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HL Chronicle of Data Protection Privacy & Information Security News & Trends
Posted in Consumer Privacy, International/EU Privacy

European Regulators State that Non-EU Mobile Apps Must Comply with EU Privacy Laws

The European Union’s Article 29 Data Protection Working Party (“WP29“), which consists of the 27 data protection authorities of the European Union Member States, has published its “Opinion on Apps in Smart Devices“, adopted on 27 February 2013 (the “Opinion“).

Applicability of EU laws

According to WP29, the 1995 Data Protection Directive applies to all mobile applications (“apps”) available to European users regardless of where the application developer is located.  The WP29’s view is that because the mobile devices in which the apps reside are “instrumental in the processing of personal data from and about the user,” the devices become “processing equipment” triggering the application of EU data protection law.  This is so even where the data controller directing the processing (generally the app developer) is not established in the EU. WP29 notes that the so-called “cookie consent provisions” of the 2002 ePrivacy Directive (the “Cookie Rule”) also apply to apps downloaded by European users: users’ consent must be obtained prior to installing or accessing any information stored on their devices. In sum, EU law applies to any app downloaded by a European user.

The issue of consent

The Opinion states that two different kinds of consent must be obtained (albeit they can be obtained simultaneously): (i) consent to process data, as per the 1995 Directive; and (ii) consent to install and process data on a device in accordance with the Cookie Rule. Specific wording is therefore required to address both. The Opinion requires that users have freedom to say no, and WP29 notes that many apps do not currently provide users with the choice of saying ”no, thank you” to processing. The Opinion also says that consent must be granular (i.e., users should be able to grant consent for the processing of only certain categories of data while declining others). Apps should not ask users to consent to a laundry list of data collection practices contained in lengthy terms of use. Applying granular consent options can prove challenging in a mobile environment, but WP29 says that creative app developers should be able to solve this problem.

The obligation to inform users

The Opinion also addresses the insufficiency of information provided to users, including the lack of transparency regarding the exact purposes for which the information is being used (with operators often disregarding the principle of limiting processing to the purposes for which data was collected); the categories of data processed (data minimization being often ignored); and data retention terms.  The Opinion emphasizes that apps should provide notice before starting to process personal data and cites the U.S. Federal Trade Commission’s (FTC) staff report on mobile privacy disclosures in support of “just-in-time” notice. The Opinion also emphasizes clear and plain language and eschews the use of broad terms (e.g., citing to language that allows sharing for “product innovation”)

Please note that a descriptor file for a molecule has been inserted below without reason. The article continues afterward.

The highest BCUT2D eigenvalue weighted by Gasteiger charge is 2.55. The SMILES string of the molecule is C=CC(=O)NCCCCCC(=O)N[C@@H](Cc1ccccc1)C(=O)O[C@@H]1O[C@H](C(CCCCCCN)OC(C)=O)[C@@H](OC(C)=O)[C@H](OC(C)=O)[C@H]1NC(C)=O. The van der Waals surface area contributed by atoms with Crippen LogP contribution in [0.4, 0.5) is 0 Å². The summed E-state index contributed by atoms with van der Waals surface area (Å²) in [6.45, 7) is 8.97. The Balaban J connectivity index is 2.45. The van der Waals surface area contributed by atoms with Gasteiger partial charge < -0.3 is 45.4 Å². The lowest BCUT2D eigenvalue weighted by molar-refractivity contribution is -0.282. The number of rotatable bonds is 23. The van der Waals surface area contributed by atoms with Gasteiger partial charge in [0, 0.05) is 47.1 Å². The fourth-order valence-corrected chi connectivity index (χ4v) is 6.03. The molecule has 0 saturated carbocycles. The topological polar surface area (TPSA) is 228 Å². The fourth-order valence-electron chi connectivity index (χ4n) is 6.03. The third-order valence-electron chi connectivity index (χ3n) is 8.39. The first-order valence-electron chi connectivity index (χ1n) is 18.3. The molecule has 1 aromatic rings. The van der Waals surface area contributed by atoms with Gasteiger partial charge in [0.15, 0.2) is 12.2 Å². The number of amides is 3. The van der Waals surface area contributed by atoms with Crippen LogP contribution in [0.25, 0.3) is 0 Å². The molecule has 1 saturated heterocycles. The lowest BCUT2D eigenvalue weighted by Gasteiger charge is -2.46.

Security

The Opinion does not go into detail as to which security measures or procedures should be implemented but points to ENISA guidelines as a starting point. The Opinion underlines the need to carefully consider data storage locations, server architecture, user identification methods, etc. To that end, WP29 requires app developers to adopt a “privacy by design” approach.

Conclusions and recommendations

WP29 points out that many apps are not compliant with EU privacy rules. Apps often fail to request users’ users’ consent with a sufficient level of “granularity” regarding the categories of data processed, and only 61% of apps have privacy policies. WP29 also states that it shares the FTC’s concerns about apps that target children and states that apps should not process children’s data for behavioral advertising purposes.

WP29 makes several dozen recommendations, some of the most notable including:

  • For app developers: implement proactive data breach notifications; develop tools that allow users to customize the retention periods for their personal data; and include EU specific provisions in privacy policies.
  • For app stores: coordinate with app developers to create user control tools such as icons or symbols that inform users about how apps are collecting and generating data; implement “remote uninstall mechanisms” that allow users, developers, and stores to remove apps, including malicious apps, based on users’ informed consent; and inform developers about EU data protection laws prior to distributing apps in Europe.
  • For OS and device manufacturers: create user-friendly uninstall mechanisms so users may remove apps and request the deletion of relevant data; create tools that allow users to register their consent to data practices with a sufficient level of granularity concerning the categories of data processed and the purposes for which it will be used; and develop audit tools that allow users to identify the apps that have accessed their data.
  • For third parties: develop and implement online tools that enable users to obtain information about how their personal data is being processed by third parties.